I was given this book at a poetry slam a year or two ago but it’s sat on my shelves for ages – at the bottom, where the hardbacks live and where I never look. When I drew it out, I realised the cover was lovely, so I went for it.
Gerard Woodward’s Nourishment is the story of Tory Pace who, shortly after the start of World War II and the departure of her husband, finds her mother, who is known to everyone (including her late husband) simply as ‘Mrs Head’, living with her.
With her children evacuated to the Cotswolds and husband Donald off as a serving soldier, it’s just weary Tory and bossy Mrs Head in the house, and the relationship at first is fraught. Then then the previously meek Donald is captured by the Germans and begins to write stern requests for filthy letters from his mousy wife – Tory is shocked, as is Mrs Head when Tory shows her Donald’s letters. But the requests slowly seem to unlock something in Tory and they trigger a chain of events that is tragic, funny and completely engaging. I went six extra stops on the tube without realising whilst reading Nourishment. I couldn’t put it down.
Woodward’s writing is so simple and so spare that no word is ever wasted – not one page of this book was dull, it never dragged. So I was a fan of the writing but, more than that, I was a fan of the fact that Woodward is a man who can really write a woman. Even some excellent writers fail in this respect but Tory Pace is flesh-and-blood real – so is Mrs Head, who I became incredibly fond of as the book went on. No one-dimensional bossy, clucky old widow, she too has the secrets, the glorious little quirks that make Tory so compelling. For me, amongst all the other wonderful aspects of this book, the best was this relationship that shrank, grew and changed between mother and daughter. (Not only a man who can write women then, but a man who can write that monumentally nuanced thing: the mother-daughter relationship. Gerard Woodward: I bow to you.)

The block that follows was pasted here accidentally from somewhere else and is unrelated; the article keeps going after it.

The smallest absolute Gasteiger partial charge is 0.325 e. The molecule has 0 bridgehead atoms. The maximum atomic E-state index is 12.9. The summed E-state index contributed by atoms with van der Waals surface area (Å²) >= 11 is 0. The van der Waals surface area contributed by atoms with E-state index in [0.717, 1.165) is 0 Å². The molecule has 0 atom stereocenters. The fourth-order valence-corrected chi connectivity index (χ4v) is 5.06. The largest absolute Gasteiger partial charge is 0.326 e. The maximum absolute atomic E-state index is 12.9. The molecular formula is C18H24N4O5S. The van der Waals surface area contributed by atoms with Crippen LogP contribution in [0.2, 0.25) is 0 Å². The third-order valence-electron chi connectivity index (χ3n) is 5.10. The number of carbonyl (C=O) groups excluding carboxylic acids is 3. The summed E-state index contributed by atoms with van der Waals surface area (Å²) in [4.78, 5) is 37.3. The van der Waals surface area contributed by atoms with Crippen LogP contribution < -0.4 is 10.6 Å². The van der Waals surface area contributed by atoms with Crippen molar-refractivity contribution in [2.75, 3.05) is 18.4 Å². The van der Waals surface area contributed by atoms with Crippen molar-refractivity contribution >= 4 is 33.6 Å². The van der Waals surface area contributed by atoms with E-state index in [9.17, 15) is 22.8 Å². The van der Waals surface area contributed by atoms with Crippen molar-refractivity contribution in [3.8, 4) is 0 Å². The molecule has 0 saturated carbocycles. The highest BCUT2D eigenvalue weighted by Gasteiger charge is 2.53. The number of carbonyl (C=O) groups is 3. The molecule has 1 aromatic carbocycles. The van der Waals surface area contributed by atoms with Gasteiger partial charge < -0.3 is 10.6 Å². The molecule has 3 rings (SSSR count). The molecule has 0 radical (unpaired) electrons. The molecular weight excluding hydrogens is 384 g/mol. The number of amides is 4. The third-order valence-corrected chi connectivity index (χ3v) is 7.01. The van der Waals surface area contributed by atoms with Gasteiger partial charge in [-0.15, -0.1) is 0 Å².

Above all, Nourishment feels like a real old fashioned story – both absorbing and otherworldly whilst still dealing with all that is breathtakingly mundane. I loved the fact that the book conjured up the world of the English wartime stiff upper lip, the speedy passions conceived under the looming threat of bombs, the gelatine-eating no-nonsense attitude of the old days. Woodward’s writing is unadorned to the point of being plain, and yet it’s always quietly eloquent – the perfect word is always chosen. Isn’t that the hardest and most important job of the writer: to find the perfect words to express the things we all understand when we hear them? Gerard Woodward is magnificent at this. He has written a story that is so perfectly crafted that it is seamless. Nourishment is funny and sad, thoughtful and escapist – I will definitely be seeking out more books by its author.